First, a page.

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Board Spotlight: Glennwood Elementary

Board Spotlight: Glennwood Elementary

At the school board meeting each month, a different school's accomplishments are highlighted and celebrated. These have been anything from a recorder performance by 3rd grade, sharing about their celebrations of learning, or high school students sharing their trip to Japan. As we highlight #OurKids' accomplishments, we will share these with you here.


School Spotlight at the October 1 Board Meeting: Glennwood Elementary

As part of the “Art In School” Project, Besharat Arts Foundation has displayed 110 photographs throughout Glennwood Elementary. The photos were taken by National Geographic photographer, Steve McCurry, best known for the Iconic Afghan Girl photo. They are from the collection called “Faces of Innocence”. The foundation launched the project on the premise that similarities bring people closer together but superficial differences can create a sense of fear and threat thus causing conflict. The project seeks to promote sympathy and empathy through daily contact with art that presents similarities and differences amongst children.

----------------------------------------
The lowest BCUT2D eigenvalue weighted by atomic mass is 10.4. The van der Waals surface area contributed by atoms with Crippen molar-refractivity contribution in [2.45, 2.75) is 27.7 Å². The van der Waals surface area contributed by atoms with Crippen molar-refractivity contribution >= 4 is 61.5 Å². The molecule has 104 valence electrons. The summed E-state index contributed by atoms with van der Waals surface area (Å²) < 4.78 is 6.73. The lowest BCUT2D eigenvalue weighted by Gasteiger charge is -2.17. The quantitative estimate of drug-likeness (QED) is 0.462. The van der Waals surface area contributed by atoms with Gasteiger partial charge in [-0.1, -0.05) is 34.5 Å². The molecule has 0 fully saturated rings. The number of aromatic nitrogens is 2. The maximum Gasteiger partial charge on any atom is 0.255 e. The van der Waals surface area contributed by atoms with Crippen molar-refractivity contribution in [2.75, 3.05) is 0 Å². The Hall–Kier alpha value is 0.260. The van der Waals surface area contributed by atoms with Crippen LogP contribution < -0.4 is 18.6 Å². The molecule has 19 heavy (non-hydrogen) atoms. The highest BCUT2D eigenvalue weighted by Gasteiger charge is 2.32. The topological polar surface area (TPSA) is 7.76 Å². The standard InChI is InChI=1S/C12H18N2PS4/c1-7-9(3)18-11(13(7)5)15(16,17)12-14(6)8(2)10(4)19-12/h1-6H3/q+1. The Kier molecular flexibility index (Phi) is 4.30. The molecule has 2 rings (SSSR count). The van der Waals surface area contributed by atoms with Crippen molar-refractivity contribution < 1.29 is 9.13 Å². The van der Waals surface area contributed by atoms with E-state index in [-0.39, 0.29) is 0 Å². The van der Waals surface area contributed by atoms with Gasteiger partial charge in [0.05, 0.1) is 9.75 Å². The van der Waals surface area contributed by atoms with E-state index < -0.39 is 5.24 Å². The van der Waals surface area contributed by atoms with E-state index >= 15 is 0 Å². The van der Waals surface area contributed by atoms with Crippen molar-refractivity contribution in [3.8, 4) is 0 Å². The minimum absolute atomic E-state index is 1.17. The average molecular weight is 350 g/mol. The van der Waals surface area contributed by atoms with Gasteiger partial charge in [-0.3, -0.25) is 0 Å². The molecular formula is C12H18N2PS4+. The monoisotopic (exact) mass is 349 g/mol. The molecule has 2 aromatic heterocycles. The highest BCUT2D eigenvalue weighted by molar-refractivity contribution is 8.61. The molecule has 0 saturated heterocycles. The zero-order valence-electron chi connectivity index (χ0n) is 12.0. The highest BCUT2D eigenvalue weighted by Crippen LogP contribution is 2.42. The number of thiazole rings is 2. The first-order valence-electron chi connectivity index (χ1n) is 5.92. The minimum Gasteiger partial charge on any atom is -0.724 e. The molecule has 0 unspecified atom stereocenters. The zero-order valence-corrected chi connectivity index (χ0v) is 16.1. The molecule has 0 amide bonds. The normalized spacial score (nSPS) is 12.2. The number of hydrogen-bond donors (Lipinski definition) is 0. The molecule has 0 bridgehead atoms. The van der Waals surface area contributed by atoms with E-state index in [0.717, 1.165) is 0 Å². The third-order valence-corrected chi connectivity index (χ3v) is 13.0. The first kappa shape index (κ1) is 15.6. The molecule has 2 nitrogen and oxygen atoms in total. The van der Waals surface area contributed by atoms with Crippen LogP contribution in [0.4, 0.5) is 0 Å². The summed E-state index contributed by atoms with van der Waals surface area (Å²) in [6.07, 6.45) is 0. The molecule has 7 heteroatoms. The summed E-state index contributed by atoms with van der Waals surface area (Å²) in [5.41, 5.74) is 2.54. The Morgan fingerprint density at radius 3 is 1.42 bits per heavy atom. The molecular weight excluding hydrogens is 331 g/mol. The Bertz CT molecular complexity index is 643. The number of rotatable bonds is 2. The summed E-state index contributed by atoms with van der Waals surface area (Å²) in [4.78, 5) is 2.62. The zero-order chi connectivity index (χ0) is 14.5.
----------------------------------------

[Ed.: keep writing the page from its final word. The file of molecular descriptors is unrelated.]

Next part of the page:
Dr. Kristy Beam, Principal of Glennwood Elementary explained, "Glennwood's purpose in participating in the project is for our students to develop a sense of connectedness towards children with cultural, racial, or ethnic differences. Children and families in our school are having conversations around the photos, showing interest, and curiosity. We have several projects planned to engage the children in research about the countries and practices depicted." 

To start the year, Glennwood's second grade teachers asked students to choose a photo with which they felt a connection and write about their feelings. Seven of these students came to the board meeting to share their feelings about these moving photographs. 

Below are three examples out of the seven Glennwood Second Grade student's quotes shared at the board meeting. Photos by Steve McCurry and donated by Besharat Gallery.
Images related to this story can be found in the October District Dispatch newletter here